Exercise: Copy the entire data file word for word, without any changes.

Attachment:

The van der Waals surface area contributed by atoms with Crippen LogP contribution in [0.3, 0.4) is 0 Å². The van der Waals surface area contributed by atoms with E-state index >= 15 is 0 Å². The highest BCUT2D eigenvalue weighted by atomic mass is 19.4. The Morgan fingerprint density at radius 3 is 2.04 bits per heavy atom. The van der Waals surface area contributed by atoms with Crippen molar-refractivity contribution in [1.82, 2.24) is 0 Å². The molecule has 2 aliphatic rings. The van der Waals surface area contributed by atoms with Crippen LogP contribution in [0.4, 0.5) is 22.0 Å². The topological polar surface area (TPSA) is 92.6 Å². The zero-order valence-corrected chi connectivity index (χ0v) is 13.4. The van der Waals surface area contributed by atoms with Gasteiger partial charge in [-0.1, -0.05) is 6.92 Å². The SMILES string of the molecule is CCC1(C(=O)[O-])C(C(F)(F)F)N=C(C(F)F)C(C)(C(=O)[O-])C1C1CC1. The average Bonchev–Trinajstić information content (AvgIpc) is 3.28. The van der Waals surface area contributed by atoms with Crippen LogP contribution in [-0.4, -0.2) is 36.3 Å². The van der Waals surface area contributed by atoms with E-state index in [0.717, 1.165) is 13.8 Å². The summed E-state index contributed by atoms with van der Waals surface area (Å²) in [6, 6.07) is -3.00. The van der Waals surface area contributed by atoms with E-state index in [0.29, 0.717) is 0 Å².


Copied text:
The van der Waals surface area contributed by atoms with Crippen LogP contribution in [0.3, 0.4) is 0 Å². The van der Waals surface area contributed by atoms with E-state index >= 15 is 0 Å². The highest BCUT2D eigenvalue weighted by atomic mass is 19.4. The Morgan fingerprint density at radius 3 is 2.04 bits per heavy atom. The van der Waals surface area contributed by atoms with Crippen molar-refractivity contribution in [1.82, 2.24) is 0 Å². The molecule has 2 aliphatic rings. The van der Waals surface area contributed by atoms with Crippen LogP contribution in [0.4, 0.5) is 22.0 Å². The topological polar surface area (TPSA) is 92.6 Å². The zero-order valence-corrected chi connectivity index (χ0v) is 13.4. The van der Waals surface area contributed by atoms with Gasteiger partial charge in [-0.1, -0.05) is 6.92 Å². The SMILES string of the molecule is CCC1(C(=O)[O-])C(C(F)(F)F)N=C(C(F)F)C(C)(C(=O)[O-])C1C1CC1. The average Bonchev–Trinajstić information content (AvgIpc) is 3.28. The van der Waals surface area contributed by atoms with Crippen LogP contribution in [-0.4, -0.2) is 36.3 Å². The van der Waals surface area contributed by atoms with E-state index in [0.717, 1.165) is 13.8 Å². The summed E-state index contributed by atoms with van der Waals surface area (Å²) in [6, 6.07) is -3.00. The van der Waals surface area contributed by atoms with E-state index in [0.29, 0.717) is 0 Å².